Once the bubble popped, many of the private mortgage firms closed their doors because they found fewer lenders to purchase the loans they originated.

With fewer lenders, those that remained tightened their standards in an effort to limit the amount of their losses.

“It makes sense that the (refinance) applications are up, but the number of closings are significantly down,” Carrington says. “Underwriting standards are tighter, so it's harder for people to be approved for a loan.”

Even so, banks are still in the business of making loans, says Scott Maxwell, president of the Mortgage Bankers Association of Florida.

“You don't make money if you don't make loans,” Maxwell says. “If you look at the loan balances of banks, many are up. The industry is being pushed to make more loans, but more prudent loans.”

The loans most likely to close are refinances belonging to homeowners whose mortgages are not under distress and homes have not lost their value — or where they still have considerable equity. However, there are fewer Floridians in those categories, he notes.

“The state of Florida has had one of the bigger declines in property levels versus the averages in the country. Because of the decline in property values, it has caused some consumers to not have sufficient property values to support refinancing their homes, independent of their income or credit,” Maxwell says.

To help homeowners with distressed mortgages stay in their homes, the Obama administration announced the Making Home Affordable program.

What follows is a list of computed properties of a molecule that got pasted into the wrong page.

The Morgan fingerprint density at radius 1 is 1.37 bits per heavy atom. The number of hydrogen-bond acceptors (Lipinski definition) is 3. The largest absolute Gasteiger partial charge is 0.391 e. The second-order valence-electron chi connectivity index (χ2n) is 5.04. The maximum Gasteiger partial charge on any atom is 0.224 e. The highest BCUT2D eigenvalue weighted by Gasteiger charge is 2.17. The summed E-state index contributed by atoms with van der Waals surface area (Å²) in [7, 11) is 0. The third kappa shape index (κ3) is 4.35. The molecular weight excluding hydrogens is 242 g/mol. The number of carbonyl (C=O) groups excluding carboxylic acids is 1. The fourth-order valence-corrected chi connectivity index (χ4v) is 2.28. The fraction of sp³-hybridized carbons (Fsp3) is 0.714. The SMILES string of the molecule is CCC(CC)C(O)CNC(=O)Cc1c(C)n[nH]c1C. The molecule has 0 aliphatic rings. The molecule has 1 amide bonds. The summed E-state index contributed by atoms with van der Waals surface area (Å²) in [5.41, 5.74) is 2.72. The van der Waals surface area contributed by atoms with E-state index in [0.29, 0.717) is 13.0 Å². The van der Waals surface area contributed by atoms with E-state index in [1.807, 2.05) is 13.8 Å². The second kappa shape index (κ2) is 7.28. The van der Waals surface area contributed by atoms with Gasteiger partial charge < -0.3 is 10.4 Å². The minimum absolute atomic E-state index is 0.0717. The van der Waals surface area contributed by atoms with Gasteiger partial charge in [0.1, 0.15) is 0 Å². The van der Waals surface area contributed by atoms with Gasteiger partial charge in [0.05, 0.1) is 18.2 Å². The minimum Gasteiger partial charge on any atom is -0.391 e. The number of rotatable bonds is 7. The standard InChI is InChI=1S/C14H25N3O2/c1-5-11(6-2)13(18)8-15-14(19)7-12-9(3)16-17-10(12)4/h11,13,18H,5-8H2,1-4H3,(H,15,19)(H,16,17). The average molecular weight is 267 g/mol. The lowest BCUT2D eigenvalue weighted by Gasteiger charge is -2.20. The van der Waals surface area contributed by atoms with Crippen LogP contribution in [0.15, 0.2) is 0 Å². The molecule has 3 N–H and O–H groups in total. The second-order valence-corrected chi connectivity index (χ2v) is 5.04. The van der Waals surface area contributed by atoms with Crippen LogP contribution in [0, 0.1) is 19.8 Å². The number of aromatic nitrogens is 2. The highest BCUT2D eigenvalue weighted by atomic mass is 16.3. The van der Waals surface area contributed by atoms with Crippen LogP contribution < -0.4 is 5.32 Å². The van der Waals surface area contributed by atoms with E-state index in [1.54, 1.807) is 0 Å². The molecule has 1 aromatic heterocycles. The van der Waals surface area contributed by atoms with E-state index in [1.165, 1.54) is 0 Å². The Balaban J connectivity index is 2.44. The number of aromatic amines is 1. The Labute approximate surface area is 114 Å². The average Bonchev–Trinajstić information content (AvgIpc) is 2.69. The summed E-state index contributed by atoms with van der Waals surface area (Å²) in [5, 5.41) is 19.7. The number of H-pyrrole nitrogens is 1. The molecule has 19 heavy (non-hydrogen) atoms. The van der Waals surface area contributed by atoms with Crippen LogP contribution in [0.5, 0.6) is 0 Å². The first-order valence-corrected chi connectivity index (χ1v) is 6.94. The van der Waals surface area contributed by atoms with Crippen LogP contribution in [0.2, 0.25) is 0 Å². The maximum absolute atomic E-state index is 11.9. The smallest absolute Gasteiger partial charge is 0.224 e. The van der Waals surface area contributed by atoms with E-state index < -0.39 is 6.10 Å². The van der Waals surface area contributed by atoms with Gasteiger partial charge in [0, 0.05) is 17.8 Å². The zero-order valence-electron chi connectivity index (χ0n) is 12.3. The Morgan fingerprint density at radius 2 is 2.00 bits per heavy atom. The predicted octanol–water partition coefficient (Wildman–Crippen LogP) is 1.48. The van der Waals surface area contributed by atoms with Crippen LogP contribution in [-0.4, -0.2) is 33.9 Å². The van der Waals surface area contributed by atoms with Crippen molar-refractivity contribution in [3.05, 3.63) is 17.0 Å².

The program aims to help borrowers in two ways: by allowing them to refinance loans that are greater than the value of their home and by modifying loans with high interest rates to make them more affordable. The industry responded positively to the new initiative.

“We have been advocating for one, unified approach to help modify or refinance delinquent and underwater loans and thus we think this program will undoubtedly help servicers keep more at-risk borrowers in their homes,” says John
Courson, president and CEO of the national Mortgage Bankers Association.

“(This) is a crucial step to helping stabilize the mortgage and housing markets.”

AT A GLANCE

Mortgage Refinance Data
For Select Florida Metro Areas

REFINANCES
Metro Area 4th Qtr. 2008 4th Qtr. 2007
Bradenton-Sarasota-Venice 1,001 3,359
Cape Coral-Fort Myers 735 3,729
Naples-Marco Island 416 1,826
Punta Gorda 276 915
Tampa-St. Petersburg-Clearwater 4,062 14,010
State of Florida 26,960 95,864
National 811,299 1,682,730
Source: First American CoreLogic

BY THE NUMBERS

Gulf Coast mortgage comparisons
4thQ 2008 4thQ 2007
Prime Subprime Prime Subprime
Purchase Refi Purchase Refi Purchase Refi Purchase Refi
Bradenton-Sarasota-Venice, FL (Metro) 2,013 1,001 5 - 2,759 3,359 42 160
Cape Coral-Fort Myers, FL (Metro) 2,538 735 13 - 3,289 3,729 113 196
Naples-Marco Island, FL (Metro) 896 416 3 - 1,341 1,826 24 73
Punta Gorda, FL (Metro) 385 276 - 3 784 915 11 56
Tampa-St. Petersburg-Clearwater, FL (Metro) 6,240 4,062 30 8 11,143 14,010 340 1,049
FLORIDA 42,738 26,960 255 33 78,584 95,864 2,629 6,887
NATIONAL 890,841 811,299 9,806 1,433 1,496,380 1,682,730 77,486 142,696